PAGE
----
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Crawling Inside the Mind of Shakespeare’s Hamlet

Crawling Inside the Mind of Hamlet

Much of the dramatic action of Shakespeare’s tragedy, Hamlet is within the head of the main character, Hamlet. His wordplay represents the amazing, contradictory, unsettled, mocking, nature of his mind, as it is torn by disappointment and positive love, as Hamlet seeks both acceptance and punishment, action and stillness, and wishes for consummation and annihilation. He can be abruptly silent or vicious; he is capable of wild laughter and tears, and also polite badinage.

One of the first things which a reader learns about Hamlet is that he uses words with startling agility. He plays on words that sound alike, or nearly alike:

King. But now, my cousin Hamlet, and my son–

Ham. A little more than kin, and less than kind.

King. How is it that the clouds still hang on you?

Ham. Not so, my lord; I am too much in the sun. (I.ii.64-67)

The king withdraws from this exchange, and his mother begins more lovingly, on a different tack. But still Hamlet takes words that others have used and returns them changed or challenged: “Ay, madam, it is common./. . . Seems, madam? Nay, it is. I know not ‘seems’” (I.ii.74-76). Although the prince is speaking in public, he uses verbal rhetorical devices most critics in Shakespeare’s day would consider unseemly.

Hamlet’s first words are rhetorically complicated, and also challenging and puzzling. Does he pretend to be flippant or boorish in order to keep his thoughts to himself, or to contain his pain? Or does he express rational criticism in savagely sarcastic comments spoken only to himself? Or is the energy of his mind such that he thinks and speaks with instinctive ambiguity? Words are restless within his mind, changing meaning, sh…

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…espeare, William. 1985. Hamlet. The New Cambridge Shakespeare edn, edited by Philip Edwards. Cambridge: Cambridge University Press.

Vickers, Brian. 1993. Appropriating Shakespeare: Contemporary Critical Quarrels. New Haven and London: Yale University Press.

Watson, Robert N. 1990. ‘Giving up the Ghost in a World of Decay: Hamlet, Revenge and Denial.’ Renaissance Drama 21:199-223.

Wright, George T. 1981. ‘Hendiadys and Hamlet.’ PMLA 96:168-193.

Shakespeare, William. The Tradegy of Hamlet Prince of Denmark. New York: Washington Square Press, 1992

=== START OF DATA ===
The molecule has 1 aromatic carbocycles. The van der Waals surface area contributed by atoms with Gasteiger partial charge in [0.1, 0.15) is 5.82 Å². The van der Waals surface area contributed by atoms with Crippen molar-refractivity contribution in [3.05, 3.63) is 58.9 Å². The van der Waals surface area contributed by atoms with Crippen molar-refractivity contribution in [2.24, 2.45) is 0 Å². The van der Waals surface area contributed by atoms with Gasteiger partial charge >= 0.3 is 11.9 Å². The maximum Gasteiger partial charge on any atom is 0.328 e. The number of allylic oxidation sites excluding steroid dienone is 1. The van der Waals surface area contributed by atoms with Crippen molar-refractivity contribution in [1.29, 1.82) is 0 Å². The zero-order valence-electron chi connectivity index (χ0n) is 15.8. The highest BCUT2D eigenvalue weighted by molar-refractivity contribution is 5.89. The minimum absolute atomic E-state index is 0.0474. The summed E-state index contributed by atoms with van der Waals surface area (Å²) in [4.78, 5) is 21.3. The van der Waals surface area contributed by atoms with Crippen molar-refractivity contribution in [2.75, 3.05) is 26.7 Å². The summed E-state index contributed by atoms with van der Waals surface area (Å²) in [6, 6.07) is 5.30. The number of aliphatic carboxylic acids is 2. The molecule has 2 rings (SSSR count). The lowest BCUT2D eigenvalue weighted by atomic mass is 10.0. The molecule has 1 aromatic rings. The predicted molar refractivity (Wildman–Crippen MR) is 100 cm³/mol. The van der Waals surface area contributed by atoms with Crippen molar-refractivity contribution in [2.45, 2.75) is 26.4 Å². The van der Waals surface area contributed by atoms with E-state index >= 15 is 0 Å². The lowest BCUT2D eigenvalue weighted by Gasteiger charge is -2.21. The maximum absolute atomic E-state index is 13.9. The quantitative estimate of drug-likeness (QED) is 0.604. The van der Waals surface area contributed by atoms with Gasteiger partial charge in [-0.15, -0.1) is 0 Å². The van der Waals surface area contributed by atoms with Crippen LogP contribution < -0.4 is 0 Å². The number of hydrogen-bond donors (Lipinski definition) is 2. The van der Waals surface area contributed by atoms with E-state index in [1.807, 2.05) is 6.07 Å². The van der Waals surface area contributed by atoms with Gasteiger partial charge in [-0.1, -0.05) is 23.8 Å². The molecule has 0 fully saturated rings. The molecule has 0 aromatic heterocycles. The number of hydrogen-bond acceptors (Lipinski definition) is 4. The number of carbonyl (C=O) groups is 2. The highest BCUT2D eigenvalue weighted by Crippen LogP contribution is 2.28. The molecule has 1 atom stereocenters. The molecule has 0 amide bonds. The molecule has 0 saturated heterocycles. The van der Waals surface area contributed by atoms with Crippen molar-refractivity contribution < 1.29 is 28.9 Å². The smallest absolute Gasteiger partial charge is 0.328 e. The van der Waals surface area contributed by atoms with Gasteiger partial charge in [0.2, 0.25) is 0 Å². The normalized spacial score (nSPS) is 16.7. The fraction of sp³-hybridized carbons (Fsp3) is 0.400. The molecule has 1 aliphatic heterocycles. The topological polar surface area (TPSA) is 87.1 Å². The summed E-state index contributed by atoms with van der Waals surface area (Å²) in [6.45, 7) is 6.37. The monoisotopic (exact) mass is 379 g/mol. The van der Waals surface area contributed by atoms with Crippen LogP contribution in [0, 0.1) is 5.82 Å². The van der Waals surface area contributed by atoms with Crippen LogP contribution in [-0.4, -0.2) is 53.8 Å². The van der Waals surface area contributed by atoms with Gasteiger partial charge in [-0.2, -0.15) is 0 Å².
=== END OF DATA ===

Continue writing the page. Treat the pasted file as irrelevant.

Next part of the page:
Weiten, Wayne. Psychology: Themes and Variations, Fourth Editon. Boston: Brooks/Cole Publishing Co., 1998

Watson, Robert N. 1990. ‘Giving up the Ghost in a World of Decay: Hamlet, Revenge and Denial.’ Renaissance Drama 21:199-223.

Wright, George T. 1981. ‘Hendiadys and Hamlet.’ PMLA 96:168-193.

The Ideal Hero in Shakespeare’s Hamlet

Hamlet is not like the other tragic heroes of his period. He stands apart from other Shakespeare’s heroes because of his innocence. Perhaps this supposed tragic hero is an ideal hero – one without the tragic flaw. The tragic flaw has been a part of the formula for the tragedy since the Golden age of Greece. The main, and, most often, the only flaw that has been attributed to Hamlet is his delay. This seems to constitute the central part in Hamlet. Critics seem to cling to this detail, as if trying to save the status of Hamlet as a typical Elizabethan tragedy of revenge. By the definition of tragedy, there should exist a flaw in the character of the main hero, who is a great personality that is engaged in a struggle that ends catastrophically (Stratford, 90). If Hamlet had no flaw, what kind of tragic hero is he? No doubt, Hamlet is a tragic drama, for it has many characters that loose their lives. But the play wouldn’t lose its tragic tone if Hamlet were an ideal hero instead of tragic one, which is exactly the case. If more people realized this, maybe we wouldn’t have that much trouble trying to “decipher” Hamlet’s character, just like Elizabethan audience never raised any questions concerning Hamlet’s delay. It was only in the last two centuries, that the audience and their perceptions have drastically changed, which causes this confusion concerning the character that was created by Shakespeare for common people, some ignorant ones among them, perhaps.

Hamlet is like a soldier that is thrown into a war where he has to do some things he rather would avoid doing, but under the given circumstances he bites his teeth and carries himself well (Stratford, 128). In this war, the circumstances brought on by Cla…

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…went on in the kingdom in the last two months.

Hamlet is the only Shakespeare’s tragic hero who doesn’t have a tragic flaw, which makes him an ideal hero, instead of a tragic one. Hamlet, the play, still is the revenge tragedy, for Hamlet never lived to see the full revenge.

Works Cited

1. Hamlet. The Norton Introduction to Literature, Shorter 6th Edition, editors Bain, Beaty, Hunter, New York: W.W. Norton

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